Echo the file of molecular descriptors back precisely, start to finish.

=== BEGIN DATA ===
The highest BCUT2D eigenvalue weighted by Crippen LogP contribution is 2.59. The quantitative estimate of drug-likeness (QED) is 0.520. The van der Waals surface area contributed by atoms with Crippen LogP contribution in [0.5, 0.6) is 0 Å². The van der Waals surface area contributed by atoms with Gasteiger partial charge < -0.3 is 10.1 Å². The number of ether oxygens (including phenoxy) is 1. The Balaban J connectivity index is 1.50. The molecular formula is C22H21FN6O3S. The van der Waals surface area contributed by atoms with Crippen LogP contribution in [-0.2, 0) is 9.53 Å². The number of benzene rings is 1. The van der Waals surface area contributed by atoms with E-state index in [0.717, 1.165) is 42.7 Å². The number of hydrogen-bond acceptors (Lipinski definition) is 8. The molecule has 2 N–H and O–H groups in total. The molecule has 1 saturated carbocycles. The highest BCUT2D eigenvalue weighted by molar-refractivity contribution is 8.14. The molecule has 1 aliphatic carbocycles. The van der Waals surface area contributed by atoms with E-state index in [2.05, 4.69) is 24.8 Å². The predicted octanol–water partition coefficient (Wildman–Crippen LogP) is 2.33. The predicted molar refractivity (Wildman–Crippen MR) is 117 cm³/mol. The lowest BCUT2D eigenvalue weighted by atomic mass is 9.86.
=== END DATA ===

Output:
The highest BCUT2D eigenvalue weighted by Crippen LogP contribution is 2.59. The quantitative estimate of drug-likeness (QED) is 0.520. The van der Waals surface area contributed by atoms with Crippen LogP contribution in [0.5, 0.6) is 0 Å². The van der Waals surface area contributed by atoms with Gasteiger partial charge < -0.3 is 10.1 Å². The number of ether oxygens (including phenoxy) is 1. The Balaban J connectivity index is 1.50. The molecular formula is C22H21FN6O3S. The van der Waals surface area contributed by atoms with Crippen LogP contribution in [-0.2, 0) is 9.53 Å². The number of benzene rings is 1. The van der Waals surface area contributed by atoms with E-state index in [0.717, 1.165) is 42.7 Å². The number of hydrogen-bond acceptors (Lipinski definition) is 8. The molecule has 2 N–H and O–H groups in total. The molecule has 1 saturated carbocycles. The highest BCUT2D eigenvalue weighted by molar-refractivity contribution is 8.14. The molecule has 1 aliphatic carbocycles. The van der Waals surface area contributed by atoms with E-state index in [2.05, 4.69) is 24.8 Å². The predicted octanol–water partition coefficient (Wildman–Crippen LogP) is 2.33. The predicted molar refractivity (Wildman–Crippen MR) is 117 cm³/mol. The lowest BCUT2D eigenvalue weighted by atomic mass is 9.86.